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Major Insurer Claims It Has No Obligation to Pay for Pooled COVID-19 Testing

Free COVID-19 testing is a powerful and very compelling policy. The problem, of course, is that somebody has to pay for coronavirus testing. And the insurance companies have been designated as that somebody. However, loopholes in the free testing mandate imposed on insurers are starting to emerge, first with regard to coverage of employer workplace screening tests and now on the issue of sample pooling.

The Free Testing Mandate & the Loophole

The starting point in the recent controversy is a piece of federal relief legislation called the Families First Coronavirus Response Act (FFCRA) which requires insurers to pay for COVID-19 tests without imposing any copayments, deductibles, coinsurance or other cost-sharing. Technically, the requirement, i.e., Section 6001 of FFCRA) applies only to tests that a healthcare provider deems “medically appropriate.”

The “medically appropriate” language has been turned into something of a loophole to get around the free testing mandate. However, it was not the insurers but the Administration that created it. On June 23, the Departments of Labor, Health and Human Services (HHS) and Treasury issued joint guidance (FAQ 5) clarifying that Section 6001 does not apply to “testing conducted to screen for general workplace health and safety (such as employee “return to work” programs, for public surveillance or any other purpose not primarily intended for individualized diagnosis or treatment of COVID-19.”

The Controversy Over Sample Pooling

And now insurance companies are attempting to use the loophole to avoid paying for sample pooling. Explanation: Pooling is a technique that involves mixing aliquots, i.e., sub-samples extracted from individual samples into a pool or “batch” that can be tested with a single test. If the entire pool returns a positive result, the individual samples must be retested to locate the source of the positive; but if the batch tests negative, all of the constituent samples are also deemed to be negative.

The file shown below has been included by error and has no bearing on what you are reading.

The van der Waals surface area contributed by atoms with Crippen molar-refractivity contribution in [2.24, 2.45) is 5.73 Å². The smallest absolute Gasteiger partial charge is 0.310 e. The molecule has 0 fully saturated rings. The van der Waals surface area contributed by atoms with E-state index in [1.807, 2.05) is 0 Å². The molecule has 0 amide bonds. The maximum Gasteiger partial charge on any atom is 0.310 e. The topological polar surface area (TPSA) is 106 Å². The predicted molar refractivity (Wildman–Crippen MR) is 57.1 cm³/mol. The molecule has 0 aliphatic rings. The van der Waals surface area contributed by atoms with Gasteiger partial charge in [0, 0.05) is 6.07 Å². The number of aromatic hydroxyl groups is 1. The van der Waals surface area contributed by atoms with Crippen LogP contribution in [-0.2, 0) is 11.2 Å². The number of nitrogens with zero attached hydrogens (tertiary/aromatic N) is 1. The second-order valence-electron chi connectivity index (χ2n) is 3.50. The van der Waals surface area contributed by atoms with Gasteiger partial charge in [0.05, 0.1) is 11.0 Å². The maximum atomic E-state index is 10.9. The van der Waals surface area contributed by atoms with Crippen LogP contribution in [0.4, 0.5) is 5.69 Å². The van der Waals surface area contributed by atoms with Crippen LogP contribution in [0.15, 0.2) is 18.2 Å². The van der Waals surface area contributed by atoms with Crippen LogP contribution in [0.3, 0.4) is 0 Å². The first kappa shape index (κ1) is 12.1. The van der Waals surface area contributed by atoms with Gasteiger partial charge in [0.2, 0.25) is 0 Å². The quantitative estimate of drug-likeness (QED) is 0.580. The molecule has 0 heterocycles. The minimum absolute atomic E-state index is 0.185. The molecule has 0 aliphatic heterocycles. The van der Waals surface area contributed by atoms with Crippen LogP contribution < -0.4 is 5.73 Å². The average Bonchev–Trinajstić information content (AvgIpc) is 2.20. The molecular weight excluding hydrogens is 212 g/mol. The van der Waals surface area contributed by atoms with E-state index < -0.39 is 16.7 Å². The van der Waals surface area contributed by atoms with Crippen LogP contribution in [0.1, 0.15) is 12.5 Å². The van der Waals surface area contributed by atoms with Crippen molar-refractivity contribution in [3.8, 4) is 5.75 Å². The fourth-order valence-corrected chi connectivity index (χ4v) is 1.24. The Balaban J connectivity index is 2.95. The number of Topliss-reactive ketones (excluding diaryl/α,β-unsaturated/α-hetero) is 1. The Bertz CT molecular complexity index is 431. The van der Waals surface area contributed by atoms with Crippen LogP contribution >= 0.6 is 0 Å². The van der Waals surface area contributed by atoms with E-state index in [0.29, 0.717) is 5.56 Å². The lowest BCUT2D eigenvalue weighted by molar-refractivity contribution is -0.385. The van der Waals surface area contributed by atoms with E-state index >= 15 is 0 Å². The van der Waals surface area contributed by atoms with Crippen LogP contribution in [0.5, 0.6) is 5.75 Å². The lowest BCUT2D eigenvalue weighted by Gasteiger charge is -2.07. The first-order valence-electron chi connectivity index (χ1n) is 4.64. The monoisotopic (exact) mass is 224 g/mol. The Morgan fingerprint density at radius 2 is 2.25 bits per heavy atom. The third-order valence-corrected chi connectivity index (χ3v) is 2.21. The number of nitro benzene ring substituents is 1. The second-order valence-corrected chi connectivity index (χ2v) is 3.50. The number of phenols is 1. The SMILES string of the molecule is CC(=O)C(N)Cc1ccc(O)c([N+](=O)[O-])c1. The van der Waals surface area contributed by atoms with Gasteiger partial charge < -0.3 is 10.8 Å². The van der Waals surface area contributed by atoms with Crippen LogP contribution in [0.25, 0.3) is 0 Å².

Sample pooling has been hailed as a way to increase COVID-19 testing capacity while conserving precious supplies. In July, the U.S. Food and Drug Administration (FDA) for the first time ever authorized existing assays with Emergency Use Authorization (EUA) from Quest Diagnostics and LabCorp for sample pooling use. More sampling authorizations are expected to follow.

However, at least one of the country’s biggest insurers has made it known that it wants no part of paying for pooled testing. Citing the joint guidance, Cigna claims that pooled tests are “screening” assays and that the free test mandate applies only to individual diagnostic tests.

The Blowback

Cigna’s determination that it does not have to pay for pooled COVID-19 testing has not sat well with a number of health care organizations, including the American Clinical Lab Association, The American Hospital Association, and The Association of American Medical Colleges. The topic may also come up as part of a new Democratic led effort in the U.S. House of Representatives to look into the outsized profits that insurers are reportedly making during the pandemic.


Cigna seems to be out on an island. As of press time, we know of no other major insurer that has made a similar pronouncement about not paying for pooled COVID-19 testing. Meanwhile, insurers and laboratories have asked Congress to create a national testing fund to pay for COVID-19 testing. But so far, Congress has made no moves to advance any such legislation to cover these testing costs.  


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